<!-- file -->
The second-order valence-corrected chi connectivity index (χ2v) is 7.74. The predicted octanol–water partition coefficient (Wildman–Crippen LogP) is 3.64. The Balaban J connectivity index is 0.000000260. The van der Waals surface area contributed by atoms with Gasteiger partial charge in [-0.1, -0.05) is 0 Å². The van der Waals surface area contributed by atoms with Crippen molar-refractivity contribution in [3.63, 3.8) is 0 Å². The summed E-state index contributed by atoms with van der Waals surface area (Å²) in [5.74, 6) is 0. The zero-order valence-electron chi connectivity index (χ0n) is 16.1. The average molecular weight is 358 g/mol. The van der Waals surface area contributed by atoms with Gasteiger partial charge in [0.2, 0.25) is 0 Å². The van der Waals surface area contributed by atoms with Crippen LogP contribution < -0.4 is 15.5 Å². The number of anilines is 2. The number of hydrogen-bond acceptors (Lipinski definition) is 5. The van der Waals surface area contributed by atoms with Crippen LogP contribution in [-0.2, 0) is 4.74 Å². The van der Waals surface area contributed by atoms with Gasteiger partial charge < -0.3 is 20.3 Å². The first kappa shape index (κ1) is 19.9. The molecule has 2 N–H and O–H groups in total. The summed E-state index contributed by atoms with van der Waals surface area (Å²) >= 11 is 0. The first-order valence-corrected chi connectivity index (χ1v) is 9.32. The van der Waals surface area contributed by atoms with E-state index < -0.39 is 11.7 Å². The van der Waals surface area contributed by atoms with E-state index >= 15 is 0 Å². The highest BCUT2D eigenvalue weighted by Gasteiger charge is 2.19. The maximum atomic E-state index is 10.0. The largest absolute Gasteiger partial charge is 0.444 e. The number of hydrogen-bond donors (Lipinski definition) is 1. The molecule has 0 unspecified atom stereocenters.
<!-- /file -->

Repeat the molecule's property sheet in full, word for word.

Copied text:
The second-order valence-corrected chi connectivity index (χ2v) is 7.74. The predicted octanol–water partition coefficient (Wildman–Crippen LogP) is 3.64. The Balaban J connectivity index is 0.000000260. The van der Waals surface area contributed by atoms with Gasteiger partial charge in [-0.1, -0.05) is 0 Å². The van der Waals surface area contributed by atoms with Crippen molar-refractivity contribution in [3.63, 3.8) is 0 Å². The summed E-state index contributed by atoms with van der Waals surface area (Å²) in [5.74, 6) is 0. The zero-order valence-electron chi connectivity index (χ0n) is 16.1. The average molecular weight is 358 g/mol. The van der Waals surface area contributed by atoms with Gasteiger partial charge in [0.2, 0.25) is 0 Å². The van der Waals surface area contributed by atoms with Crippen LogP contribution < -0.4 is 15.5 Å². The number of anilines is 2. The number of hydrogen-bond acceptors (Lipinski definition) is 5. The van der Waals surface area contributed by atoms with Crippen LogP contribution in [-0.2, 0) is 4.74 Å². The van der Waals surface area contributed by atoms with Gasteiger partial charge < -0.3 is 20.3 Å². The first kappa shape index (κ1) is 19.9. The molecule has 2 N–H and O–H groups in total. The summed E-state index contributed by atoms with van der Waals surface area (Å²) >= 11 is 0. The first-order valence-corrected chi connectivity index (χ1v) is 9.32. The van der Waals surface area contributed by atoms with E-state index < -0.39 is 11.7 Å². The van der Waals surface area contributed by atoms with E-state index >= 15 is 0 Å². The highest BCUT2D eigenvalue weighted by Gasteiger charge is 2.19. The maximum atomic E-state index is 10.0. The largest absolute Gasteiger partial charge is 0.444 e. The number of hydrogen-bond donors (Lipinski definition) is 1. The molecule has 0 unspecified atom stereocenters.